October 29 is the 160th anniversary of the International Red Cross and Red Crescent Movement. In spite of the religious symbol used by this life-saving movement, the Red Cross is a secular organization. But its founder was motivated by deeply-held Christian principles.
Born in 1828 and raised in Geneva, Switzerland, Dunant grew up in a Christian family, largely taught the faith by his aunt, Sophie. The Dunant family was part of an “Awakening” movement that aimed at restoring pure Protestantism.
“The young Dunant was deeply influenced by several local clergymen and the main principles of the Awakening faith: reading of the Bible, millennialism, proselytism and active charity – a good Christian had to be committed to charitable activities. This environment played a prominent role in forging his faith and charitable commitment,” the ICRC says, based on the 2021 book Les Fractures Protestantes en Suisse Romande au XIXe Siècle.
The faith manifested itself in several ways in the young man’s life: starting a Bible-reading group and opening a chapter of the then-new Young Men’s Christian Association in Geneva.
But what really changed Dunant’s life – and world history – was his first-hand witness of the fruits of war, on the battlefield in Solferino, northern Italy. The battle between French and Austrian troops left some 40,000 men dead and wounded. Soldiers had no relief or medical attention.
“Shaken by so much horror and suffering, he spent several days in the small town of Castiglione, where he helped the local population to take care of the victims of the battle,” the ICRC says.
Deeply tormented by what he saw, he published a book, A Memory of Solferino, in which he proposed forming relief societies “for the purpose of having care given to the wounded in wartime,” and “some international principle, sanctioned by a Convention inviolate in character, which … might constitute the basis for societies for the relief of the wounded.”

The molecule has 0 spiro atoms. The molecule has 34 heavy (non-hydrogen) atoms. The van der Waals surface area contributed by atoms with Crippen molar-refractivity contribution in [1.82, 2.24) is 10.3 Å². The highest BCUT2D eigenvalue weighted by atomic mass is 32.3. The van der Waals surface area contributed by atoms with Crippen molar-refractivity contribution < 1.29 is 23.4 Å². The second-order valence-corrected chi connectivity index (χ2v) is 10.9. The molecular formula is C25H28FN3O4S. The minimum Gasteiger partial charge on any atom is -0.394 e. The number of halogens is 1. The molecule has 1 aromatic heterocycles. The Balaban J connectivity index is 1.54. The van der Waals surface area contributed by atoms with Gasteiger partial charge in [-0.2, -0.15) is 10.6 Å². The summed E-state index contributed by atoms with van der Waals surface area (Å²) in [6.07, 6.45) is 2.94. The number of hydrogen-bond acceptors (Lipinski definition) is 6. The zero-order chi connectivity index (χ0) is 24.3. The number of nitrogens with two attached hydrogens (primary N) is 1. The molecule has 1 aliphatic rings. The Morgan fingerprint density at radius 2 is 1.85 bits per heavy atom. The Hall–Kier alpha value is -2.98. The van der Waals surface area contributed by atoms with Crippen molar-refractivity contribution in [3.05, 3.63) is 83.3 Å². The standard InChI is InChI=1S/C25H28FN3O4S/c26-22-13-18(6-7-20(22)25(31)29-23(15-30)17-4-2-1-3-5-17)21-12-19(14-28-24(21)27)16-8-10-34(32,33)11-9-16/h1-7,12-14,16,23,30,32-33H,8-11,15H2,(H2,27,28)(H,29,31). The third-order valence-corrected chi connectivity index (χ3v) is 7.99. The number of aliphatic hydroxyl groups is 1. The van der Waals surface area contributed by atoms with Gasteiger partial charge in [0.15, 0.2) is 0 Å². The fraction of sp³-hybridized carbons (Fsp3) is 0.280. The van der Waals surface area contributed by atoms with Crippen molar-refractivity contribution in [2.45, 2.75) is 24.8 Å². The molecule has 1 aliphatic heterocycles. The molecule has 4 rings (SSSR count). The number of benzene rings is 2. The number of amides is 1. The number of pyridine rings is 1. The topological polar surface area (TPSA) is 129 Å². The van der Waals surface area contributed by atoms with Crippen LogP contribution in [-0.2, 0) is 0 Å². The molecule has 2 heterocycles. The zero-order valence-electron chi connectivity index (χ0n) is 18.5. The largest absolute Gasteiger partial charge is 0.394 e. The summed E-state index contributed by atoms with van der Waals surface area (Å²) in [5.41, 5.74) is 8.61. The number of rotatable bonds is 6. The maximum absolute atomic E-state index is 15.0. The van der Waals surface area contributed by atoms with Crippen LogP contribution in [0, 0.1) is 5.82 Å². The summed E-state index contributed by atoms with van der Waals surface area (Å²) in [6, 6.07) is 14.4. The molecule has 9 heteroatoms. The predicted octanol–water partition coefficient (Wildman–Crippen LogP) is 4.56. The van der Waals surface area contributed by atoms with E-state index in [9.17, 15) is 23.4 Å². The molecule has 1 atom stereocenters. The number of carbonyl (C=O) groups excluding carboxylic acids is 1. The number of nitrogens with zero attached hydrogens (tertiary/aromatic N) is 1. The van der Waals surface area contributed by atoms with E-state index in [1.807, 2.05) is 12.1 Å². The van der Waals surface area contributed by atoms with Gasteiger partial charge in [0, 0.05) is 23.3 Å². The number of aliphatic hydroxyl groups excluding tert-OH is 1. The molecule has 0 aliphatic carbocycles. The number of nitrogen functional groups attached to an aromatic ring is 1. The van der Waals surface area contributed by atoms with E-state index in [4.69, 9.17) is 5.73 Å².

The book was immensely popular, and several people came forward to join Dunant in realizing the two proposals. By October 1863, an international conference led to the founding of the Red Cross movement. The following year, the first Geneva Convention for the Amelioration of the Condition of the Wounded in Armies in the Field was signed at a diplomatic conference convened by Switzerland.
According to Encyclopedia Britannica, Red Cross is the name used in countries under nominally Christian sponsorship, while Red Crescent (adopted on the insistence of the Ottoman Empire in 1906) is the name used in Muslim countries.
As the ICRC acknowledges, Dunant’s “commitment and efforts perfectly integrate with his vision of charitable activities influenced by the Awakening.”
But although Dunant and his co-founders were motivated by their Christian responsibilities to better society, other factors were involved, including personal ambition of wanting to make their mark in the world.
Of course, the “cross” in the Red Cross gives the impression that it’s a Christian organization. But the Red Cross flag is the color-switched version of the flag of Switzerland, in recognition of “the pioneering work of Swiss citizens in establishing internationally recognized standards for the protection of wounded combatants and military medical facilities,” according to Sea Flags, a website maintained by Joseph McMillan. Pierre Boissier, in From Solferino to Tsushima: History of the International Committee of the Red Cross, adds that in 1906, to put an end to the argument of the Ottoman Empire that the flag took its roots from Christianity, it was decided officially to promote the idea that the Red Cross flag had been formed by reversing the federal colors of Switzerland.
“Henry Dunant was undoubtedly a committed Protestant Christian, influenced by the faith of the Awakening as well as by that of his forefathers,” the ICRC concludes. “Religion played a prominent role in his life and fed his appetite for charitable activities. While following many failures and years of suffering, his personal faith evolved towards millennialism and mysticism, paradoxically, his greatest achievement, the revolution that transformed him into a historical figure, was secular.”